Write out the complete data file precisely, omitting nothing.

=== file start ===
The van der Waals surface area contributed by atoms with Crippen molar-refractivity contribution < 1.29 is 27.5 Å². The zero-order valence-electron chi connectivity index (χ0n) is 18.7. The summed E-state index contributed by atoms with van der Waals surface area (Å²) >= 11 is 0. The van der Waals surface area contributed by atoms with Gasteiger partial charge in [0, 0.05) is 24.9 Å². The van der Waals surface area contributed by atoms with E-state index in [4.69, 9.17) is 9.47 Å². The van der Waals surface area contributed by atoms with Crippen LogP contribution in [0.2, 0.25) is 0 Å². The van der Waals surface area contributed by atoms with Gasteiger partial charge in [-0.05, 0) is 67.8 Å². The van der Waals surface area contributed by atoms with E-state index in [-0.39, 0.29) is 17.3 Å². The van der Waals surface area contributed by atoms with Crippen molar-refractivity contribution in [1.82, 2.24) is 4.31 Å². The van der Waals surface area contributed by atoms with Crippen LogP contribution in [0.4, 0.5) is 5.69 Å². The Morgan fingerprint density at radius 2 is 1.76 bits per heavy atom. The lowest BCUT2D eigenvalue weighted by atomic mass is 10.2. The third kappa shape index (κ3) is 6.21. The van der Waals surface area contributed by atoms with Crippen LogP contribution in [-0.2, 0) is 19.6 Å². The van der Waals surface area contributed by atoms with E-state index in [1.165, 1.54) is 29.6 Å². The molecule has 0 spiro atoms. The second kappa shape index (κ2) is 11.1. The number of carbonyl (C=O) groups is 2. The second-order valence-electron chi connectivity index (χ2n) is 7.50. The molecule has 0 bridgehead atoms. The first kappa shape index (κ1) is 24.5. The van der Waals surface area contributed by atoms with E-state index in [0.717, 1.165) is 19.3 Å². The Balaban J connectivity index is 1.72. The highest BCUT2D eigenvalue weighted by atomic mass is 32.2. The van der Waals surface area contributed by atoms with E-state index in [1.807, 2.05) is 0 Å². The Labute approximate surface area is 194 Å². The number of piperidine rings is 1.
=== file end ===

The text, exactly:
The van der Waals surface area contributed by atoms with Crippen molar-refractivity contribution < 1.29 is 27.5 Å². The zero-order valence-electron chi connectivity index (χ0n) is 18.7. The summed E-state index contributed by atoms with van der Waals surface area (Å²) >= 11 is 0. The van der Waals surface area contributed by atoms with Gasteiger partial charge in [0, 0.05) is 24.9 Å². The van der Waals surface area contributed by atoms with E-state index in [4.69, 9.17) is 9.47 Å². The van der Waals surface area contributed by atoms with Crippen LogP contribution in [0.2, 0.25) is 0 Å². The van der Waals surface area contributed by atoms with Gasteiger partial charge in [-0.05, 0) is 67.8 Å². The van der Waals surface area contributed by atoms with E-state index in [-0.39, 0.29) is 17.3 Å². The van der Waals surface area contributed by atoms with Crippen molar-refractivity contribution in [1.82, 2.24) is 4.31 Å². The van der Waals surface area contributed by atoms with Crippen LogP contribution in [0.4, 0.5) is 5.69 Å². The Morgan fingerprint density at radius 2 is 1.76 bits per heavy atom. The lowest BCUT2D eigenvalue weighted by atomic mass is 10.2. The third kappa shape index (κ3) is 6.21. The van der Waals surface area contributed by atoms with Crippen LogP contribution in [-0.2, 0) is 19.6 Å². The van der Waals surface area contributed by atoms with E-state index in [1.165, 1.54) is 29.6 Å². The molecule has 0 spiro atoms. The second kappa shape index (κ2) is 11.1. The number of carbonyl (C=O) groups is 2. The second-order valence-electron chi connectivity index (χ2n) is 7.50. The molecule has 0 bridgehead atoms. The first kappa shape index (κ1) is 24.5. The van der Waals surface area contributed by atoms with E-state index in [0.717, 1.165) is 19.3 Å². The Balaban J connectivity index is 1.72. The highest BCUT2D eigenvalue weighted by atomic mass is 32.2. The van der Waals surface area contributed by atoms with E-state index in [1.807, 2.05) is 0 Å². The Labute approximate surface area is 194 Å². The number of piperidine rings is 1.